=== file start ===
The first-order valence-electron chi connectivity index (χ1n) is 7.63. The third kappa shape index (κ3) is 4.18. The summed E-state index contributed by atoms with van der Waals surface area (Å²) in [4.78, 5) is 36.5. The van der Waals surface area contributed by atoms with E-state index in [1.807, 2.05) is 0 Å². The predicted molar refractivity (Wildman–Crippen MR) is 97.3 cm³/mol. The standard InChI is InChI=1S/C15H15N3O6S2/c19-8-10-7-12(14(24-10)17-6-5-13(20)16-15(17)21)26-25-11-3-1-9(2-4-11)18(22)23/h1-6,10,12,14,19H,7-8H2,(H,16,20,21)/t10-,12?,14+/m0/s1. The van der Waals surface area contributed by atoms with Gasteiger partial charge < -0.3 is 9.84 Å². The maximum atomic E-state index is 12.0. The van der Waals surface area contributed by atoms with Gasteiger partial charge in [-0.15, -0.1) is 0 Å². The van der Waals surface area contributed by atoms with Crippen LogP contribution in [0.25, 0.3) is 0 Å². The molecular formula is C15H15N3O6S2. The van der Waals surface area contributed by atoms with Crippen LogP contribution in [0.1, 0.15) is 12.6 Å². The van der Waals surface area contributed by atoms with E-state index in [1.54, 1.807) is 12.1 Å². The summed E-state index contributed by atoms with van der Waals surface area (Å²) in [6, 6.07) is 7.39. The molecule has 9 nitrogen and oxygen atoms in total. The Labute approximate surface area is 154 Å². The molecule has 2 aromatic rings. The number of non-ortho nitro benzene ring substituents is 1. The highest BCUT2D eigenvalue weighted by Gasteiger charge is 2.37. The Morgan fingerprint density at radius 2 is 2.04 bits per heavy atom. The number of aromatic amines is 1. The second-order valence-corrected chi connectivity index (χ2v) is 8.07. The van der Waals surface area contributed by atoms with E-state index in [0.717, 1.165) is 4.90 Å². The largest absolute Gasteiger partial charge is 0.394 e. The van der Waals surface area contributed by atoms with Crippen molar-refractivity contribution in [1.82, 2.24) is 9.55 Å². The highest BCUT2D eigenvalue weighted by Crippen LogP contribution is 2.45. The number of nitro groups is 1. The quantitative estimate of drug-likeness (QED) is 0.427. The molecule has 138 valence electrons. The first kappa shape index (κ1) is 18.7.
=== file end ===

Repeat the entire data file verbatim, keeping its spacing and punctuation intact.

The first-order valence-electron chi connectivity index (χ1n) is 7.63. The third kappa shape index (κ3) is 4.18. The summed E-state index contributed by atoms with van der Waals surface area (Å²) in [4.78, 5) is 36.5. The van der Waals surface area contributed by atoms with E-state index in [1.807, 2.05) is 0 Å². The predicted molar refractivity (Wildman–Crippen MR) is 97.3 cm³/mol. The standard InChI is InChI=1S/C15H15N3O6S2/c19-8-10-7-12(14(24-10)17-6-5-13(20)16-15(17)21)26-25-11-3-1-9(2-4-11)18(22)23/h1-6,10,12,14,19H,7-8H2,(H,16,20,21)/t10-,12?,14+/m0/s1. The van der Waals surface area contributed by atoms with Gasteiger partial charge < -0.3 is 9.84 Å². The maximum atomic E-state index is 12.0. The van der Waals surface area contributed by atoms with Gasteiger partial charge in [-0.15, -0.1) is 0 Å². The van der Waals surface area contributed by atoms with Crippen LogP contribution in [0.25, 0.3) is 0 Å². The molecular formula is C15H15N3O6S2. The van der Waals surface area contributed by atoms with Crippen LogP contribution in [0.1, 0.15) is 12.6 Å². The van der Waals surface area contributed by atoms with E-state index in [1.54, 1.807) is 12.1 Å². The summed E-state index contributed by atoms with van der Waals surface area (Å²) in [6, 6.07) is 7.39. The molecule has 9 nitrogen and oxygen atoms in total. The Labute approximate surface area is 154 Å². The molecule has 2 aromatic rings. The number of non-ortho nitro benzene ring substituents is 1. The highest BCUT2D eigenvalue weighted by Gasteiger charge is 2.37. The Morgan fingerprint density at radius 2 is 2.04 bits per heavy atom. The number of aromatic amines is 1. The second-order valence-corrected chi connectivity index (χ2v) is 8.07. The van der Waals surface area contributed by atoms with E-state index in [0.717, 1.165) is 4.90 Å². The largest absolute Gasteiger partial charge is 0.394 e. The van der Waals surface area contributed by atoms with Crippen molar-refractivity contribution in [1.82, 2.24) is 9.55 Å². The highest BCUT2D eigenvalue weighted by Crippen LogP contribution is 2.45. The number of nitro groups is 1. The quantitative estimate of drug-likeness (QED) is 0.427. The molecule has 138 valence electrons. The first kappa shape index (κ1) is 18.7.